Sunday, May 13, 2012

Her Majesty's Will

Blixt, David. “Her Majesty’s Will.” Sordelet Ink, April 2012.

 Two confessions – I love good historical fiction and I am completely enthralled with Kit Marlowe, who I firmly believe would have been more famous than Shakespeare had he not met an untimely end, most likely due to his involvement in espionage.  Having said that, it is no wonder I was intrigued when I discovered this title in the NetGalley listings.  And Blixt does not disappoint with this fabulously fun frolic through Elizabethan London in which Shakespeare, a naïve country lad is pulled into a twisting and turning spy adventure through the city by a charmingly roguish and well-connected Kit Marlowe.  Mr. Blixt offers a intriguing explanation for Shakespeare’s “lost years” and his movement from Stratford to London as well as providing him with rich inspirational material for his future theatrical endeavors and an introduction to the London theatre community.  While there are spots of uneven writing and odd notes to the reader, these small flaws cannot distract from the overall delightfulness of this historical tale.  The plot is well-twisted and fast-paced with a cast of ruffians and wits that Shakespeare himself would have been proud to create and, indeed, many will seem familiar to the readers of Shakespeare’s most famous works.  It is in characterization that Mr. Blixt truly excels – both Shakespeare and Marlowe are crafted with a deftness that gives them depth and charm, seducing the reader into wishing success for their quests and the supporting cast of characters, from the lowest to the highest, teems with an authenticity that helps draw this irresistible portrait of London under Good Queen Bess.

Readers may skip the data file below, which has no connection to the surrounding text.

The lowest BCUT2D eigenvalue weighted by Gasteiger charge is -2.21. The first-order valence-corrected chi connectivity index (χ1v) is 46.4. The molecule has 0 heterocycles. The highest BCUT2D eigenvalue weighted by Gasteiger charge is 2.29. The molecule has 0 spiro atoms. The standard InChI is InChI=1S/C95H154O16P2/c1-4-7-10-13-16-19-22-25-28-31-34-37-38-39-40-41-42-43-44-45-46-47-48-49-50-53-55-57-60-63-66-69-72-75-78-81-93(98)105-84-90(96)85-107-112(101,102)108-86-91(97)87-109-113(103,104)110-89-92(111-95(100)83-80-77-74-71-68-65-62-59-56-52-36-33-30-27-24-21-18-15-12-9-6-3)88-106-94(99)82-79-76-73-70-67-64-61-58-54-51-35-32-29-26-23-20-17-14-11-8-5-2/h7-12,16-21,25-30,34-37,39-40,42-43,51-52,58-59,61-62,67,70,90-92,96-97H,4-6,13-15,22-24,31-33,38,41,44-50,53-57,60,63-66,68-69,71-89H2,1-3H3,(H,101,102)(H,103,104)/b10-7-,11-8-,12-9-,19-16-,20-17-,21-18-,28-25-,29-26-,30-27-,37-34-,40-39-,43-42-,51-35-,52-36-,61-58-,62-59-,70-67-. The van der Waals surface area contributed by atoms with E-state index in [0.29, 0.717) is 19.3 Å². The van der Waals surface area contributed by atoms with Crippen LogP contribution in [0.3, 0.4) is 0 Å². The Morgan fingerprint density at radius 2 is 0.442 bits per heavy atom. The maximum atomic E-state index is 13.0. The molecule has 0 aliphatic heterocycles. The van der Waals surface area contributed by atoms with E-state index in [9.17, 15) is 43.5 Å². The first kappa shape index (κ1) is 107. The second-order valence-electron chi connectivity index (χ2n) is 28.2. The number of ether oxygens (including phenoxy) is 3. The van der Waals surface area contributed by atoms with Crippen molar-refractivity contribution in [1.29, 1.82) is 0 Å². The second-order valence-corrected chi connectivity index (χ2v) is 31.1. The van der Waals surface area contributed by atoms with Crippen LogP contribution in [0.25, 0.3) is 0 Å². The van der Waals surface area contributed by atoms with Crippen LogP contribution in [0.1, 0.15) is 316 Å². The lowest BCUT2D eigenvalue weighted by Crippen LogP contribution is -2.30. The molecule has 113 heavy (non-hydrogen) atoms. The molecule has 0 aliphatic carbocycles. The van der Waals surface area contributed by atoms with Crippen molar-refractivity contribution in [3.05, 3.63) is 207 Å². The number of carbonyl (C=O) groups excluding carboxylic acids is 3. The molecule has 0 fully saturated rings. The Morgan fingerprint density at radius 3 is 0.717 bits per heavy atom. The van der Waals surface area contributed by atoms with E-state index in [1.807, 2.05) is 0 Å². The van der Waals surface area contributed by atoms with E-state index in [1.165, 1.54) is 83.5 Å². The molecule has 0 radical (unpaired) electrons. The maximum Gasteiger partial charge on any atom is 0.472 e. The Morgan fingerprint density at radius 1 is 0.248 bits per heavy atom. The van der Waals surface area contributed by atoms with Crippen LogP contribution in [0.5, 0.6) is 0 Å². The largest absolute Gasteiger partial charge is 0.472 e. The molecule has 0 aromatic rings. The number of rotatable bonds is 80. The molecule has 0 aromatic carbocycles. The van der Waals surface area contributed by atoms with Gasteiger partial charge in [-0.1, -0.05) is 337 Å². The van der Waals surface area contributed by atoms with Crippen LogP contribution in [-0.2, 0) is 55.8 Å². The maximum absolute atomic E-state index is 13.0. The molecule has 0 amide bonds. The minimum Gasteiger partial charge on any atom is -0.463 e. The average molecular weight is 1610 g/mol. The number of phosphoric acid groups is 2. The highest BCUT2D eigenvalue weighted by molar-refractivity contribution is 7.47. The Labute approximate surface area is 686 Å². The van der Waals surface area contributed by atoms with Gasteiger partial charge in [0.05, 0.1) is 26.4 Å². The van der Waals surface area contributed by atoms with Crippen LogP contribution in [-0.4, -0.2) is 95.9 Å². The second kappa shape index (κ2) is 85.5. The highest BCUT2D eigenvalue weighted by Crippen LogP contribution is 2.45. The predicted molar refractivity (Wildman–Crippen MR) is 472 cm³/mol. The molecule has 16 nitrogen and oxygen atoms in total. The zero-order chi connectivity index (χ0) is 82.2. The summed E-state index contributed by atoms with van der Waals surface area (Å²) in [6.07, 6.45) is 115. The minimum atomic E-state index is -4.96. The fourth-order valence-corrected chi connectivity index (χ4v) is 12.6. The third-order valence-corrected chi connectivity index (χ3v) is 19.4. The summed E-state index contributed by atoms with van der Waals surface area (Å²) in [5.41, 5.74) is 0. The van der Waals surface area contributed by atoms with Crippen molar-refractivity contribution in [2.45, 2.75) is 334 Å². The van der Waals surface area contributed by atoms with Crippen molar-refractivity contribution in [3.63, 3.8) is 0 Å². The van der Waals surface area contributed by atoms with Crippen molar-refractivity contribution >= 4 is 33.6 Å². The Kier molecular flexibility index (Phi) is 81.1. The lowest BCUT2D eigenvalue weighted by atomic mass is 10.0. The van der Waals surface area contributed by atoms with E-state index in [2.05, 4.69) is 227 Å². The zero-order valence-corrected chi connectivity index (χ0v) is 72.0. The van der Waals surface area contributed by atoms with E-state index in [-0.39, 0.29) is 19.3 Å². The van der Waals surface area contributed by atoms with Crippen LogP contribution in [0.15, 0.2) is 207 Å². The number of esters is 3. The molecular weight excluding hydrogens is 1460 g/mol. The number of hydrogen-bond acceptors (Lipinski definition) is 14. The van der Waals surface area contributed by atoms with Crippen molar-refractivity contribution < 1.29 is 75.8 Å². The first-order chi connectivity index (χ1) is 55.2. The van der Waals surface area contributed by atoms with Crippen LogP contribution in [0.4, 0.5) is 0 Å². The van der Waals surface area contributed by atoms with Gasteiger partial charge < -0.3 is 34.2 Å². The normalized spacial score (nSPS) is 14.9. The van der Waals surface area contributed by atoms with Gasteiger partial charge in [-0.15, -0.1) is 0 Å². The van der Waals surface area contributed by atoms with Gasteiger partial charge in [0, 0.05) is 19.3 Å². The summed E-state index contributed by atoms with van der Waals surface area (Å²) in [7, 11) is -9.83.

Advance reading copy received through Netgalley.

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